7. lesofprimus

    lesofprimus Active Member

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    Im sure Wojteks gonna be sitting up in the glass room up above the sugical table for this one...

    Really lookin forward to this one Terry....
     
  8. Airframes

    Airframes Benevolens Magister

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    Thanks very much for the eoncouragement guys! I think Herr Professor Doktor Dipl.Eng. Plastik Praktitioner Surgeon General Wojtek certainly will be up in the glass balcony - with a very critical eye!
    Joe, you're right, it's always puzzled me why there hasn't been a 1/32nd Spit XIV, or a MkIX (until recently). There have been / are a couple of 1/48th MkXIV's though - the old Hobbycraft one, and the two versions from Academy.
    Just found out the MkVB is out of stock, so The Aviation Hobby Shop are sending me the MkVI instead, the 'long wing' version, but it's still got the 'nomal' wing tips included and, best of all, it's almost 25% cheaper!!
     
  9. Wurger

    Wurger Siggy Master
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    I'm considering using the Ryanair airline for providing my assistance in that? :lol:
     
  10. imalko

    imalko Well-Known Member

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    #10 imalko, Jun 20, 2009
    Last edited: Jul 10, 2009
    I looking forward to this too. No better way to learn new things than to watch master craftsman at work...
     
  11. Airframes

    Airframes Benevolens Magister

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    Why not Wojtek? You are of course most welcome here - you could teach me a little Polish, and I could teach you a lot of gibberish!!
    Oh, and it's cheap beer on Monday nights in my local pub!
     
  12. Wurger

    Wurger Siggy Master
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    Thnak you Terry....:D
     
  13. Wayne Little

    Wayne Little Well-Known Member

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    Sometimes it's good to not get what you want hey Terry! :thumbright:
     
  14. Airframes

    Airframes Benevolens Magister

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    Sure is Wayne! I've just read an old review/build of the MkVI, where the modeller suggests that the MkV parts aren't included - I hope he meant all the extra bits such as the tropical filters etc. Still, if the 'normal' wing tips aren't included, I can always scratch-build some - I hope!
    I also found out of course that the MkVI has the four blade prop - would have made life much easier when I converted the V to a IX, I wouldn't have had to mould new prop blades!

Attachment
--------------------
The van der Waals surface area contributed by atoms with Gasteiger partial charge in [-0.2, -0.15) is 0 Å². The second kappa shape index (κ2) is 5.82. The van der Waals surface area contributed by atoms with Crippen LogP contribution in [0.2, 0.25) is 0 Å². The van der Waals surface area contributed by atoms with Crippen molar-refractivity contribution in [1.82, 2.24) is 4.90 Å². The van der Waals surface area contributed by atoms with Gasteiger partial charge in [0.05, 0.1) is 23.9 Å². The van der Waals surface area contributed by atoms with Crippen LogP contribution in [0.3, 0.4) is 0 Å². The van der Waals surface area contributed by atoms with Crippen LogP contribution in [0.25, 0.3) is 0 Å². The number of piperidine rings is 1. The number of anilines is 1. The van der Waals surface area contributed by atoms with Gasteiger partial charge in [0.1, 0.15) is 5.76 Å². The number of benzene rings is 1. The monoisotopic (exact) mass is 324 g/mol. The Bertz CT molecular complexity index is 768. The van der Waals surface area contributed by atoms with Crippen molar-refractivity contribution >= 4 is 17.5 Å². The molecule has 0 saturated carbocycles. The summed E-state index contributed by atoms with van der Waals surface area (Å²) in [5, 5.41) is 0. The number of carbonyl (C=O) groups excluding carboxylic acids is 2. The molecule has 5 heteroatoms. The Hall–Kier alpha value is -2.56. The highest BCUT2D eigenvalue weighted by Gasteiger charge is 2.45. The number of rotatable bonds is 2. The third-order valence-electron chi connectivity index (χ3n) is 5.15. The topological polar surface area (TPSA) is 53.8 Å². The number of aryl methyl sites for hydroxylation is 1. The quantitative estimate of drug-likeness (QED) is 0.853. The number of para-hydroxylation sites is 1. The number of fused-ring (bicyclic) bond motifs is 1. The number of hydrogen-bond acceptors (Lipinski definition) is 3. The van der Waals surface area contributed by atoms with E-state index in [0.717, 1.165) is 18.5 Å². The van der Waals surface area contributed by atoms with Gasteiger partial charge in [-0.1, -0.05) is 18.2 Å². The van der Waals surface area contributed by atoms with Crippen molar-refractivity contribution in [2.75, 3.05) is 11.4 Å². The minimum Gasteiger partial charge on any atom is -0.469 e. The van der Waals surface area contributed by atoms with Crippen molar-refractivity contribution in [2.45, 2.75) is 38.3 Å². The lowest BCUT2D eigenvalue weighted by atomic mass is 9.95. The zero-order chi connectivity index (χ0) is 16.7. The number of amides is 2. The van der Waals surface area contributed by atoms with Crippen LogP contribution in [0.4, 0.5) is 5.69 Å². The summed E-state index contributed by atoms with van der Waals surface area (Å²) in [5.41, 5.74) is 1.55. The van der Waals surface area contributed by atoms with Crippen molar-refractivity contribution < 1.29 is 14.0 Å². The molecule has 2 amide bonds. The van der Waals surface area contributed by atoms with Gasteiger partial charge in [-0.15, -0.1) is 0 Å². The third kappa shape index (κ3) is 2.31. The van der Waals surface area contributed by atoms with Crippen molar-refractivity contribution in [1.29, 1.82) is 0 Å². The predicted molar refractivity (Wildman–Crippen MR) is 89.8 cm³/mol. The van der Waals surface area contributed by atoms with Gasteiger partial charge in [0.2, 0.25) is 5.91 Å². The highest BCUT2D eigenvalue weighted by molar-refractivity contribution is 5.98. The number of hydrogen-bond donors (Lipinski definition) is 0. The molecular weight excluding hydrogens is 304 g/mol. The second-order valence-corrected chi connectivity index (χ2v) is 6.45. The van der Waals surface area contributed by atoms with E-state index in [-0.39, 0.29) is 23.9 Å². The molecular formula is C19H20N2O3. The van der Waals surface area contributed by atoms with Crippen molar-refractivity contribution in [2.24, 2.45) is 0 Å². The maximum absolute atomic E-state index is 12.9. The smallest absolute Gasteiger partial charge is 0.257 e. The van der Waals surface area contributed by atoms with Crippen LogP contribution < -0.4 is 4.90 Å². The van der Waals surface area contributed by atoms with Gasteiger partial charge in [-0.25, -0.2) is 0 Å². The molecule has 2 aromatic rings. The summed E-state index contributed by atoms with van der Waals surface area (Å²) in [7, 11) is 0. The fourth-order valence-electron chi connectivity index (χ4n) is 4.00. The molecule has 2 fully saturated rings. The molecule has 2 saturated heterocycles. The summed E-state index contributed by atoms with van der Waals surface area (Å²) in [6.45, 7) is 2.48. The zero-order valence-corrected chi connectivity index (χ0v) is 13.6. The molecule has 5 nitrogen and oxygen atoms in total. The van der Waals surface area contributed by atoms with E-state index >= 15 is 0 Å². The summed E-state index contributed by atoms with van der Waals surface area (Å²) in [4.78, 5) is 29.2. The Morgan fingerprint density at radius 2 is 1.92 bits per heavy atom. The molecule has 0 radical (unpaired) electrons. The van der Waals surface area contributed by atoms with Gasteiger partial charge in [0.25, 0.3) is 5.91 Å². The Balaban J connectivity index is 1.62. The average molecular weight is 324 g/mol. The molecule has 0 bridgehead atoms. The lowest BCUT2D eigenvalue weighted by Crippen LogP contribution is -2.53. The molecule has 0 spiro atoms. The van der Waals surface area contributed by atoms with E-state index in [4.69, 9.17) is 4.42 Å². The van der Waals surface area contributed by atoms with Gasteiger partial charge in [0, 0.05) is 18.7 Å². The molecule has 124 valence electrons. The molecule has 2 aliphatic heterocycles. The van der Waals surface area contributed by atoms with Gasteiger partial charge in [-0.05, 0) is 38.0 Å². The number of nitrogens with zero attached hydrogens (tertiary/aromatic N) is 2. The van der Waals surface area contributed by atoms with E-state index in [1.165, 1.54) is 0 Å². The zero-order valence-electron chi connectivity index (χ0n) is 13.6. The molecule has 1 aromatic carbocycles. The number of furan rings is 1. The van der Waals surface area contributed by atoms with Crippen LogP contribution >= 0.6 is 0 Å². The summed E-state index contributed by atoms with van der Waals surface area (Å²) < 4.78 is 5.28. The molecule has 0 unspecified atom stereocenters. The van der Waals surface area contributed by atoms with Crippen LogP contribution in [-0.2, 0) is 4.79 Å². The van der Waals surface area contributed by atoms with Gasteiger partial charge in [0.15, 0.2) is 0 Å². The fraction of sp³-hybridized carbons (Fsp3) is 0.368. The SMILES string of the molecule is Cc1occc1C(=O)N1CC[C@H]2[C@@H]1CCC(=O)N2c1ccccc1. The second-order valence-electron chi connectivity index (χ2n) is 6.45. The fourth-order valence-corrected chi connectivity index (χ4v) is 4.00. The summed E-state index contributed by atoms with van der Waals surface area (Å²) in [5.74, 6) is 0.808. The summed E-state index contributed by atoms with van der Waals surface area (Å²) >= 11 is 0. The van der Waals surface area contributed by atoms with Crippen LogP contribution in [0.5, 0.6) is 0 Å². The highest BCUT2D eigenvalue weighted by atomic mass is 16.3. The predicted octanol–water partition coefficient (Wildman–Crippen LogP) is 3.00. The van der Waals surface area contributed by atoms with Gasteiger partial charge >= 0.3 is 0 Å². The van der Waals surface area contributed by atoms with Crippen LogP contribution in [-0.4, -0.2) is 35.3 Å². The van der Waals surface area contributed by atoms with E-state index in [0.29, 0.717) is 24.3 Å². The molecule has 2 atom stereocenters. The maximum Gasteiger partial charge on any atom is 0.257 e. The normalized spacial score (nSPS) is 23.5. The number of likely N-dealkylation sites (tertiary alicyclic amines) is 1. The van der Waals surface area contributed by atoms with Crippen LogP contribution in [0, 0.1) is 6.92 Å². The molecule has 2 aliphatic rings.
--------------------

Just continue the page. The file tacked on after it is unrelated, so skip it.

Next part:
15. Micdrow

    Micdrow “Archive”
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    Dont ask me why Terry but I always prefer'ed the looks of the MkVb spits. Good luck on the build
     
  16. Airframes

    Airframes Benevolens Magister

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    Yep, know what you mean Paul, especially with the later 3 blade prop and pointed spinner; got to build one, as all the Hasegawa kits I've done have been conversions!
    Anyway, here we go!
    The first thing to be done, whilst waiting for the Hasegawa kit, is to mark out which areas of the Revell Mk22 will need to be used, and then cut them in such a way that they will be able to fit into the modified parts of the MkV (or MkVI as it turns out!). Back in the mid 1970's, the original Matchbox tool makers deigned the Mk22 kit with a separate ventral spine as a centre section, presumably in order to facilitate the forming of that elusive gull wing shape on the underside of the wing root. This includes the lower cowling section, and the rear portion of the supercharger intake, and actually makes life a lot easier for this conversion, and the subsequent use of the Mk22 hulk later.
    First, one lower wing section was taped onto the centre spine, in order to check where and how the wing would ultimately fit when the Mk22 is constructed later, as shown in PIC 1.
    Once satisfied that the lower nose cowling could be cut leaving plenty of plastic on either side, to make this later joint, a heavy pencil line was marked around the edges of the intake, as a guide to cutting. PIC 2.
    The rest of the nose section of the Mk 22, needed to replicate the cowlings for the MkXIV, are separate parts, designed to be removable to display the engine. The cowling over the forward upper fuel tank has an angled forward edge, unlike the vertical joint on the MkV/VI and, although it would be possible to duplicate this on the Hasegawa fuselage, I decided that the eventual Mk22 display would benefit from the fuel tanks being visible, and that the cowling could be successfully grafted onto the Hasegawa fuselage. So, another heavy pencil line was marked along the panel lines for the cowling, on both fuselage halves, as a cutting guide, as shown in PIC 3.